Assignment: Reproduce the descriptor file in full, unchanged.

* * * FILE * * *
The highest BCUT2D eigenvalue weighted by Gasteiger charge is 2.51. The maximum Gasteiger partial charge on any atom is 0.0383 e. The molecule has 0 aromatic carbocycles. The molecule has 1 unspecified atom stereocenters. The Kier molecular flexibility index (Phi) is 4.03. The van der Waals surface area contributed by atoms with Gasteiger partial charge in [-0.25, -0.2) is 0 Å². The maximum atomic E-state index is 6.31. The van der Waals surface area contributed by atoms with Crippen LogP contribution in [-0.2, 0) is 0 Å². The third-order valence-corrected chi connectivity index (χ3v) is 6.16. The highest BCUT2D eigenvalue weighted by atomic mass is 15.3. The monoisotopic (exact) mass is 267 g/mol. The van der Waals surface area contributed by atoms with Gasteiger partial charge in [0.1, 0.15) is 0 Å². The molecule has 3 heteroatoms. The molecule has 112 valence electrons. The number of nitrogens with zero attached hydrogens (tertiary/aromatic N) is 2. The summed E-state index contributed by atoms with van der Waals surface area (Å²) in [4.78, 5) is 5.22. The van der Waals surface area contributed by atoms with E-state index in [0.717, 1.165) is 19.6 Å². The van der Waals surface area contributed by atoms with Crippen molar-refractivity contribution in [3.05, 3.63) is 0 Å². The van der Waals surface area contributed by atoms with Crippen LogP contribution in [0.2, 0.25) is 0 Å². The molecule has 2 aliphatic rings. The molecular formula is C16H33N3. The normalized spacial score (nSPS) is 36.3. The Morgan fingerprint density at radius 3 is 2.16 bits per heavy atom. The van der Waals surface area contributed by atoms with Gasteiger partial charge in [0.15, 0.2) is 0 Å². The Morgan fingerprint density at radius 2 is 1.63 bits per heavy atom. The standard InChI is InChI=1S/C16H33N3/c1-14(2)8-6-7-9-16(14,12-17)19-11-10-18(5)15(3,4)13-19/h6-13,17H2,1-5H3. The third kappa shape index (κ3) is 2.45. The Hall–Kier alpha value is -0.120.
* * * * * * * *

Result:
The highest BCUT2D eigenvalue weighted by Gasteiger charge is 2.51. The maximum Gasteiger partial charge on any atom is 0.0383 e. The molecule has 0 aromatic carbocycles. The molecule has 1 unspecified atom stereocenters. The Kier molecular flexibility index (Phi) is 4.03. The van der Waals surface area contributed by atoms with Gasteiger partial charge in [-0.25, -0.2) is 0 Å². The maximum atomic E-state index is 6.31. The van der Waals surface area contributed by atoms with Crippen LogP contribution in [-0.2, 0) is 0 Å². The third-order valence-corrected chi connectivity index (χ3v) is 6.16. The highest BCUT2D eigenvalue weighted by atomic mass is 15.3. The monoisotopic (exact) mass is 267 g/mol. The van der Waals surface area contributed by atoms with Gasteiger partial charge in [0.1, 0.15) is 0 Å². The molecule has 3 heteroatoms. The molecule has 112 valence electrons. The number of nitrogens with zero attached hydrogens (tertiary/aromatic N) is 2. The summed E-state index contributed by atoms with van der Waals surface area (Å²) in [4.78, 5) is 5.22. The van der Waals surface area contributed by atoms with E-state index in [0.717, 1.165) is 19.6 Å². The van der Waals surface area contributed by atoms with Crippen molar-refractivity contribution in [3.05, 3.63) is 0 Å². The van der Waals surface area contributed by atoms with Crippen LogP contribution in [0.2, 0.25) is 0 Å². The molecule has 2 aliphatic rings. The molecular formula is C16H33N3. The normalized spacial score (nSPS) is 36.3. The Morgan fingerprint density at radius 3 is 2.16 bits per heavy atom. The van der Waals surface area contributed by atoms with Gasteiger partial charge in [0.15, 0.2) is 0 Å². The Morgan fingerprint density at radius 2 is 1.63 bits per heavy atom. The standard InChI is InChI=1S/C16H33N3/c1-14(2)8-6-7-9-16(14,12-17)19-11-10-18(5)15(3,4)13-19/h6-13,17H2,1-5H3. The third kappa shape index (κ3) is 2.45. The Hall–Kier alpha value is -0.120.